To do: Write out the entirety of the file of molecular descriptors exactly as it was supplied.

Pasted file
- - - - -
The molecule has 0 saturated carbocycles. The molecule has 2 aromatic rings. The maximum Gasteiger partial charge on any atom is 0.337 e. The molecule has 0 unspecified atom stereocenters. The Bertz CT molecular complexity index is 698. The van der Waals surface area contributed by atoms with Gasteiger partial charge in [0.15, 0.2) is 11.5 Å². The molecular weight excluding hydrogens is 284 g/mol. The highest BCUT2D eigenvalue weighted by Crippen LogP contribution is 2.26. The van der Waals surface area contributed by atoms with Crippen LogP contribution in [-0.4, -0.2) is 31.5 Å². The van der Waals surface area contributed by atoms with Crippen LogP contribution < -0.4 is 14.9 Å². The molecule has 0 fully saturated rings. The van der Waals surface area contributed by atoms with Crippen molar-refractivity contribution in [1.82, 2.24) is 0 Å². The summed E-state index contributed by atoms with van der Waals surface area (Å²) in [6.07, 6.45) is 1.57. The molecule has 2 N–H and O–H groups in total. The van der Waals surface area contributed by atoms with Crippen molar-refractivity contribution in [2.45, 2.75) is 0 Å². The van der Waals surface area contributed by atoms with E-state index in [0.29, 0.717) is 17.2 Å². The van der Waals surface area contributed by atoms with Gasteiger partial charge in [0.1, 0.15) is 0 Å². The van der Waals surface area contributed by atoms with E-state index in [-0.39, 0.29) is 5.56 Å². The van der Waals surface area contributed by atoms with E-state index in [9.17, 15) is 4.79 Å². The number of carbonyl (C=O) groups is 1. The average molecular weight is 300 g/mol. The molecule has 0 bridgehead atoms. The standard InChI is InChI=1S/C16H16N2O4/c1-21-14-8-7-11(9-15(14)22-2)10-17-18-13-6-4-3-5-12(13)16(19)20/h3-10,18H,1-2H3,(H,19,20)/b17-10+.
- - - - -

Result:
The molecule has 0 saturated carbocycles. The molecule has 2 aromatic rings. The maximum Gasteiger partial charge on any atom is 0.337 e. The molecule has 0 unspecified atom stereocenters. The Bertz CT molecular complexity index is 698. The van der Waals surface area contributed by atoms with Gasteiger partial charge in [0.15, 0.2) is 11.5 Å². The molecular weight excluding hydrogens is 284 g/mol. The highest BCUT2D eigenvalue weighted by Crippen LogP contribution is 2.26. The van der Waals surface area contributed by atoms with Crippen LogP contribution in [-0.4, -0.2) is 31.5 Å². The van der Waals surface area contributed by atoms with Crippen LogP contribution < -0.4 is 14.9 Å². The molecule has 0 fully saturated rings. The van der Waals surface area contributed by atoms with Crippen molar-refractivity contribution in [1.82, 2.24) is 0 Å². The summed E-state index contributed by atoms with van der Waals surface area (Å²) in [6.07, 6.45) is 1.57. The molecule has 2 N–H and O–H groups in total. The van der Waals surface area contributed by atoms with Crippen molar-refractivity contribution in [2.45, 2.75) is 0 Å². The van der Waals surface area contributed by atoms with E-state index in [0.29, 0.717) is 17.2 Å². The van der Waals surface area contributed by atoms with Gasteiger partial charge in [0.1, 0.15) is 0 Å². The van der Waals surface area contributed by atoms with E-state index in [-0.39, 0.29) is 5.56 Å². The van der Waals surface area contributed by atoms with E-state index in [9.17, 15) is 4.79 Å². The number of carbonyl (C=O) groups is 1. The average molecular weight is 300 g/mol. The molecule has 0 bridgehead atoms. The standard InChI is InChI=1S/C16H16N2O4/c1-21-14-8-7-11(9-15(14)22-2)10-17-18-13-6-4-3-5-12(13)16(19)20/h3-10,18H,1-2H3,(H,19,20)/b17-10+.